Understanding Cosmetic Laser Treatment Safety Laws

By Catherine DiGiorgio, MD February 12, 2019 No Comments

laser treatments safety

When studying the laws and regulations in the United States governing laser operation, it is clear there is a lack of clearly defined rules in most states. Each state has a different set of rules and many of the guidelines are vague and complex. With the increase in the number of cosmetic laser procedures performed, the laws and regulations continue to change. The information can generally be found from numerous resources including state cosmetology boards, state legislative boards, state nursing boards, and state medical boards. It is important to also recognize these laws and regulations are constantly changing and the information in this article may not be completely accurate after a certain time.

LASER HAIR REMOVAL

Laser hair removal is considered a separate procedure in many states. Laser hair removal does not necessarily require the use of a laser device and can be performed with use of an Intense Pulsed Light (IPL) device, which further complicates the understanding of these regulations. IPL devices in general have less regulation surrounding their operators. This article does not address use of IPL devices and only addresses the use of laser devices.  Laser hair removal is also the most common procedure to result in patient injury and litigation. This is interesting because laser hair removal is also the least regulated procedure.

UNDERSTANDING THE LAWS

The best way to divide and understand the laws and regulations of laser operation is by consideration of three categories: delegation, supervision, and operation. Delegation is defined by who can delegate a laser procedure to another individual. Supervision is defined by describing which procedures require supervision and who is qualified to supervise. Operation of a laser for the purposes of this article is simply who is allowed to fire a laser. The variables display significant overlap and this can be confusing.

Most state laws and regulations allow only physicians to delegate laser procedures. However, an important caveat to this is that physicians can be classified as those with degrees in dental medicine, osteopathic medicine, optometry, podiatry, naturopathic medicine or others and are not limited to those with a doctor of medicine. Fewer states allow laser procedures to be delegated by non-physicians and even fewer allow laser procedures to be performed independently. “New Jersey is the only state that exclusively limits the operation of a laser to licensed physicians by excluding laser and light devices in procedures that can be delegated to licensed or unlicensed persons.”1

A select few states have no searchable information regarding regulations, guidance, statues, or laws on the operation of laser and energy-based devices. These states are: Missouri, New York, Nevada (only comments on lasers on the eye), Pennsylvania, Virginia (only information on laser hair removal), Wisconsin, and Wyoming.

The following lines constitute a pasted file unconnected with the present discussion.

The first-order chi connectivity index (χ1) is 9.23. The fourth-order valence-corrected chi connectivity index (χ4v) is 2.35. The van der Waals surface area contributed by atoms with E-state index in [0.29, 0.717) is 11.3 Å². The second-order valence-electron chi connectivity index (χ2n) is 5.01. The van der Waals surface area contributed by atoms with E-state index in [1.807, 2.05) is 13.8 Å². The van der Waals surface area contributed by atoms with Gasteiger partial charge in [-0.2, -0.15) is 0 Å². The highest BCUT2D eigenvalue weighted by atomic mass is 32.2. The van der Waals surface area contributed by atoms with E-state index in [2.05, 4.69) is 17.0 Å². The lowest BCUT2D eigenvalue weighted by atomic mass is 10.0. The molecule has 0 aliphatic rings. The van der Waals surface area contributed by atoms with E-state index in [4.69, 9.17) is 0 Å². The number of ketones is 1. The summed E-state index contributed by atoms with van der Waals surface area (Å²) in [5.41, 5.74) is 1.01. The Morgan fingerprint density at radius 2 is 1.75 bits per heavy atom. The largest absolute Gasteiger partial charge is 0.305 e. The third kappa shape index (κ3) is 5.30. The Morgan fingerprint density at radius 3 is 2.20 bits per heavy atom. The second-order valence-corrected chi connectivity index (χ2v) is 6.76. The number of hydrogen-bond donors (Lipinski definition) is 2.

Most states consider operation of a laser device as “the practice of medicine.”

LASER LAWS IN TEXAS

Here in Texas, laser procedures are considered to be “the practice of medicine.” Laser procedures can be delegated by physicians, do not require supervision or physician oversight during the procedure, and can be performed by anyone that has received “appropriate training.”  However, in Texas it is required, pursuant to Texas Administrative Code Section 193.17, that a patient first be seen by a physician, physician assistant, or nurse practitioner to receive a pre-operative assessment prior to a laser treatment (laser hair removal is exempted) performed by any other type of service provider.

CHOOSE YOUR LASER PROVIDER CAREFULLY

It is important for the patient to inquire the level of training of the individual performing his or her cosmetic laser procedure. Studies have demonstrated an increased risk of injury and increased litigation in procedures performed by non-physicians. Furthermore, dermatology is the only medical specialty that receives formal medical training for a minimum of 3 years in the use of lasers for cosmetic procedures and many dermatologists go on to continue their educational training in laser fellowship programs. Many non-dermatology medical offices or med spas are individuals or physicians that are untrained in performing laser procedures, but choose to offer cosmetic laser procedures in their practice because they are lucrative. At Westlake Dermatology, we frequently see patients who have had complications from cosmetic laser procedures performed by unqualified physicians at other medical offices practicing outside the scope of their training. It is the Wild West out there when it comes to cosmetic laser procedures and the consumer should be cautious in selecting a qualified provider or they may get burned.

Reference: DiGiorgio, CM, Avram, MM. Laws and regulations of laser operation in the United States. Lasers in Surgery and Medicine. 2018 Apr;50(4):272-279.

 


Catherine DiGiorgio, MD

Dr. Catherine DiGiorgio is a board-certified dermatologist and Harvard-fellowship trained laser and cosmetic dermatologist. Dr. DiGiorgio is board certified by the American Board of Dermatology and previously practiced dermatology in Boston, Massachusetts. She is an expert in the use of laser and energy-based devices. She is particularly passionate in the medical and cosmetic application of laser and energy-based devices including treatment of unwanted blood vessels, birthmarks, scars, sun damage, and wrinkles. She also performs many aesthetic dermatologic procedures, including the use of neuromodulators (such as Botox and Dysport), fillers, and Kybella.


Leave a Reply